Get That Job: How to be a lead game designer

Get That Job: How to be a lead game designer
Aaron Lee

By Aaron Lee

March 14th 2014 at 10:47AM

InnoGames’ Thomas Flyvholm Pilgaard discusses the key skills needed for his role game design

Develop brings you a game industry professional to explain what their job involves and key advice to help you follow in their footsteps.

Lead game designer

Becoming a game designer is one of the most challenging and sought-after carrers in the industry. Thomas Flyvholm Pilgaard of InnoGames describes what it takes to join the select few designing the gameplay that makes interactive experiences so enthralling.

What is your job role?
I work at InnoGames in Hamburg, Germany as lead game designer on an unannounced game. In this role, I am responsible for creating and communicating the vision for the game, performing presentations for stakeholders, managing the design team, designing game features and many other things.

How would someone become a lead game designer?
I became a lead game designer at InnoGames through a combination of experience, skill, personality and luck. I have been working on game projects as a designer during my studies, with various companies, and on my own time. Working on games is invaluable for gaining experience as well as building skills. I have also found it worthwhile to complement my practical skills with theoretical studies not directly related to game design.

What qualifications and/or experience do you need?
From my point of view, in game design, nothing beats the hands-on experience of creating games. The best game designers I know combine that experience with theoretical knowledge from many different areas to inspire their work on innovative, engaging game experiences.

What do you look for when recruiting a new game designer?
When interviewing game designers at InnoGames, apart from ensuring the required experience and skill match for the vacant role, I look for the ability to think systematically about complex problems and to exhibit self-reflection. Those are among the traits I have found to be strong indicators for performing well as a game designer.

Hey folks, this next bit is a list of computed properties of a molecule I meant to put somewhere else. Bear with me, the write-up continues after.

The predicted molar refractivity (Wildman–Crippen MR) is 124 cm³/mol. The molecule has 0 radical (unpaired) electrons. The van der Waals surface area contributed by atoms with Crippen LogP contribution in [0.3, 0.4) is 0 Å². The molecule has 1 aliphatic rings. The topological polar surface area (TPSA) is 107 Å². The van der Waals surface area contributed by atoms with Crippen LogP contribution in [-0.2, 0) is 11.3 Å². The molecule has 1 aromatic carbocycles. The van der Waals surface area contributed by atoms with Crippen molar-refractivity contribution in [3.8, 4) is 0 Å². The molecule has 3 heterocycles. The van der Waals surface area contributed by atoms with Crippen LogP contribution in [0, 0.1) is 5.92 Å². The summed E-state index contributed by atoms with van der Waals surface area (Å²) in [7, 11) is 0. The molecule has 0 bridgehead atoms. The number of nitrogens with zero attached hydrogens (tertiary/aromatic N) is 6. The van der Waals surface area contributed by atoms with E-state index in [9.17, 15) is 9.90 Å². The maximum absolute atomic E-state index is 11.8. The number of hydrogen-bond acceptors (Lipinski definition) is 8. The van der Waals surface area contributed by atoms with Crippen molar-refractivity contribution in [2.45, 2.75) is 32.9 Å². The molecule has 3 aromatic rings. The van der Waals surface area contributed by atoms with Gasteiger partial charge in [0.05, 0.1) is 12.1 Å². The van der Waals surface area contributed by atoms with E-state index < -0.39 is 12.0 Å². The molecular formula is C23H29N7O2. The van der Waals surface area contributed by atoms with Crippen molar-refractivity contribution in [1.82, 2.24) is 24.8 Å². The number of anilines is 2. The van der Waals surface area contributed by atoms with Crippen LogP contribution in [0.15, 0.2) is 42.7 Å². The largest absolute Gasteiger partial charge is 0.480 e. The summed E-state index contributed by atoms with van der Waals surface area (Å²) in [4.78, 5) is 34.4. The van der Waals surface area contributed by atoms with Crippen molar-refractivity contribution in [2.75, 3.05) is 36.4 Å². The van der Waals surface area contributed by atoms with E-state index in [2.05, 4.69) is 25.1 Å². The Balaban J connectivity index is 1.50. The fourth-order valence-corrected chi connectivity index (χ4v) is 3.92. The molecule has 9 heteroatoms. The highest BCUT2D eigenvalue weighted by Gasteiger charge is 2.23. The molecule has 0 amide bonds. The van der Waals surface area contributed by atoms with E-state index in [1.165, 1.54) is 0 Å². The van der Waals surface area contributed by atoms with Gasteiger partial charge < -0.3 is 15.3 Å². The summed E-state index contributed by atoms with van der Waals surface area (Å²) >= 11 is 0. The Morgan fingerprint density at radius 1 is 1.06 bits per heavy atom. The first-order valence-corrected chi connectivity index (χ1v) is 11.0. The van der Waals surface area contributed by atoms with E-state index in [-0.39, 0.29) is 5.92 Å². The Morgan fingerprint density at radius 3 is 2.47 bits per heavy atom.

What opportunities are there for career progression?
At InnoGames, we make a distinction between specialists and generalists. As a lead, I fall into the generalist category as I need to identify how to handle any problem that needs solving in the area of game design. Another game designer focusing solely on system design and balancing falls into the specialist category, as he immerses himself deeply in solving problems. In addition, InnoGames offers several levels of seniority to recognise professional development.

Why choose to follow a career in your field?
Everybody has their own reasons. Here are a few I have heard while working in the field: To create something that will be enjoyed by millions of people; to work closely with a team of talented and engaged people; the love for games and the opportunity to work on them every day. I find strong internal motivation and determination to be absolute necessities to keep your head up when things get rough.

If you’d like to get involved with Get That Job, contact aaron.lee@intentmedia.co.uk. You can take a look at all the available design vacancies over at our Develop Jobs section.

For more information on the movers and shakers in the global game industry and available job vacancies, you can sign up to our new #DevelopJobs newsletter that is delivered straight to your email every Friday. Click here to subscribe.